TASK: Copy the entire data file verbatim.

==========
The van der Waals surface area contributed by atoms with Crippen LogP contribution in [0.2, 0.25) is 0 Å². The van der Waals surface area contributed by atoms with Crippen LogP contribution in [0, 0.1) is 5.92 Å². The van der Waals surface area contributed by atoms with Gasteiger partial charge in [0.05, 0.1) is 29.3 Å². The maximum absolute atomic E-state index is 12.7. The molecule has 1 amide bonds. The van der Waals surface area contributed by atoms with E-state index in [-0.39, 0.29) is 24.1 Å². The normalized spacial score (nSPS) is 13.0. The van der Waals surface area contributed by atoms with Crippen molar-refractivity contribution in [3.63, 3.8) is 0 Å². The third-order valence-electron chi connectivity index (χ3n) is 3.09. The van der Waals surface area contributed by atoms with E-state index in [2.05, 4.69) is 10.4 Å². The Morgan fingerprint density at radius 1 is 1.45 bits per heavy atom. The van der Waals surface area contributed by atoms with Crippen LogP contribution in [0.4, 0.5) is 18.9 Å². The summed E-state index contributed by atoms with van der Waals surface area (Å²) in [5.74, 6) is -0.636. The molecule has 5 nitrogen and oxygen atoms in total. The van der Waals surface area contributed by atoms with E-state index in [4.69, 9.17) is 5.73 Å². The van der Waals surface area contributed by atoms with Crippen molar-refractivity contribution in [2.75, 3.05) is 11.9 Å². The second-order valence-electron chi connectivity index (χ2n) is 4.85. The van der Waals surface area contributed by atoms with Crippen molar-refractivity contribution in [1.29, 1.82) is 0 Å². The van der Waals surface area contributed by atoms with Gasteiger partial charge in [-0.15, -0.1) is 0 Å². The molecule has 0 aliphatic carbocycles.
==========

The van der Waals surface area contributed by atoms with Crippen LogP contribution in [0.2, 0.25) is 0 Å². The van der Waals surface area contributed by atoms with Crippen LogP contribution in [0, 0.1) is 5.92 Å². The van der Waals surface area contributed by atoms with Gasteiger partial charge in [0.05, 0.1) is 29.3 Å². The maximum absolute atomic E-state index is 12.7. The molecule has 1 amide bonds. The van der Waals surface area contributed by atoms with E-state index in [-0.39, 0.29) is 24.1 Å². The normalized spacial score (nSPS) is 13.0. The van der Waals surface area contributed by atoms with Crippen molar-refractivity contribution in [3.63, 3.8) is 0 Å². The third-order valence-electron chi connectivity index (χ3n) is 3.09. The van der Waals surface area contributed by atoms with E-state index in [2.05, 4.69) is 10.4 Å². The Morgan fingerprint density at radius 1 is 1.45 bits per heavy atom. The van der Waals surface area contributed by atoms with Crippen LogP contribution in [0.4, 0.5) is 18.9 Å². The summed E-state index contributed by atoms with van der Waals surface area (Å²) in [5.74, 6) is -0.636. The molecule has 5 nitrogen and oxygen atoms in total. The van der Waals surface area contributed by atoms with E-state index in [4.69, 9.17) is 5.73 Å². The van der Waals surface area contributed by atoms with Crippen molar-refractivity contribution in [2.75, 3.05) is 11.9 Å². The second-order valence-electron chi connectivity index (χ2n) is 4.85. The van der Waals surface area contributed by atoms with Crippen molar-refractivity contribution in [1.29, 1.82) is 0 Å². The van der Waals surface area contributed by atoms with Gasteiger partial charge in [-0.15, -0.1) is 0 Å². The molecule has 0 aliphatic carbocycles.